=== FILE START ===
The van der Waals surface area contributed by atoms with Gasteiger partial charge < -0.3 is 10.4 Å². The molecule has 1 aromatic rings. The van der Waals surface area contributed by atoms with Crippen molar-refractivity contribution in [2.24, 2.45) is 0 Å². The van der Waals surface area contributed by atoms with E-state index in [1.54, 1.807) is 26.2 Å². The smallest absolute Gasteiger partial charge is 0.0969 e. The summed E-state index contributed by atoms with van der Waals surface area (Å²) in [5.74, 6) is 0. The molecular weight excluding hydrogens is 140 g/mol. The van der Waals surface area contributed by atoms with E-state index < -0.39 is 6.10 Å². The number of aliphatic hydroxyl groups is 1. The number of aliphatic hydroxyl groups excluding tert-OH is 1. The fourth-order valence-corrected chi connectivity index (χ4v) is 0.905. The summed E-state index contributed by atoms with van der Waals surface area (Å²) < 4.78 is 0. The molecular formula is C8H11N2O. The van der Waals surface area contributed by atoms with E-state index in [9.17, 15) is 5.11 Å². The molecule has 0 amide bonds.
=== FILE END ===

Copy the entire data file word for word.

The van der Waals surface area contributed by atoms with Gasteiger partial charge < -0.3 is 10.4 Å². The molecule has 1 aromatic rings. The van der Waals surface area contributed by atoms with Crippen molar-refractivity contribution in [2.24, 2.45) is 0 Å². The van der Waals surface area contributed by atoms with E-state index in [1.54, 1.807) is 26.2 Å². The smallest absolute Gasteiger partial charge is 0.0969 e. The summed E-state index contributed by atoms with van der Waals surface area (Å²) in [5.74, 6) is 0. The molecular weight excluding hydrogens is 140 g/mol. The van der Waals surface area contributed by atoms with E-state index < -0.39 is 6.10 Å². The number of aliphatic hydroxyl groups is 1. The number of aliphatic hydroxyl groups excluding tert-OH is 1. The fourth-order valence-corrected chi connectivity index (χ4v) is 0.905. The summed E-state index contributed by atoms with van der Waals surface area (Å²) < 4.78 is 0. The molecular formula is C8H11N2O. The van der Waals surface area contributed by atoms with E-state index in [9.17, 15) is 5.11 Å². The molecule has 0 amide bonds.